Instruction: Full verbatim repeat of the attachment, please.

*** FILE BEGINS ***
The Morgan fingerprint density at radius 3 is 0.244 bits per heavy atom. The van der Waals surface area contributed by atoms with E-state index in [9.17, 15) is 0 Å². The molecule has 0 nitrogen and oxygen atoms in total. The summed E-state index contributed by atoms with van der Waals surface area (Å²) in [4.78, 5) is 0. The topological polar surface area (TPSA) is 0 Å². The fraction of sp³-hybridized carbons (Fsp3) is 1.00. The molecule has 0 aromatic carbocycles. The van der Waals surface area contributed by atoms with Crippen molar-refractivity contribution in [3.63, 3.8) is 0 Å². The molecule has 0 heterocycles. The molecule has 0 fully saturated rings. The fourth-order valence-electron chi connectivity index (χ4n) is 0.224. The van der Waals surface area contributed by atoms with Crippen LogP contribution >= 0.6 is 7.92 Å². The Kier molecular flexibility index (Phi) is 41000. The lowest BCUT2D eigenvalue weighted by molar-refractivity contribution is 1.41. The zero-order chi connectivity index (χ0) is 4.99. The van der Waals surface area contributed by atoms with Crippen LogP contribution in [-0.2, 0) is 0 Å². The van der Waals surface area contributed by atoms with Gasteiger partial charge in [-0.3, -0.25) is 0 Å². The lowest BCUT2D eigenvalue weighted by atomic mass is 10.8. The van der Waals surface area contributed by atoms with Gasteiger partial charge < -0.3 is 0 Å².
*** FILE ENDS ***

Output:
The Morgan fingerprint density at radius 3 is 0.244 bits per heavy atom. The van der Waals surface area contributed by atoms with E-state index in [9.17, 15) is 0 Å². The molecule has 0 nitrogen and oxygen atoms in total. The summed E-state index contributed by atoms with van der Waals surface area (Å²) in [4.78, 5) is 0. The topological polar surface area (TPSA) is 0 Å². The fraction of sp³-hybridized carbons (Fsp3) is 1.00. The molecule has 0 aromatic carbocycles. The van der Waals surface area contributed by atoms with Crippen molar-refractivity contribution in [3.63, 3.8) is 0 Å². The molecule has 0 heterocycles. The molecule has 0 fully saturated rings. The fourth-order valence-electron chi connectivity index (χ4n) is 0.224. The van der Waals surface area contributed by atoms with Crippen LogP contribution >= 0.6 is 7.92 Å². The Kier molecular flexibility index (Phi) is 41000. The lowest BCUT2D eigenvalue weighted by molar-refractivity contribution is 1.41. The zero-order chi connectivity index (χ0) is 4.99. The van der Waals surface area contributed by atoms with Crippen LogP contribution in [-0.2, 0) is 0 Å². The van der Waals surface area contributed by atoms with Gasteiger partial charge in [-0.3, -0.25) is 0 Å². The lowest BCUT2D eigenvalue weighted by atomic mass is 10.8. The van der Waals surface area contributed by atoms with Gasteiger partial charge < -0.3 is 0 Å².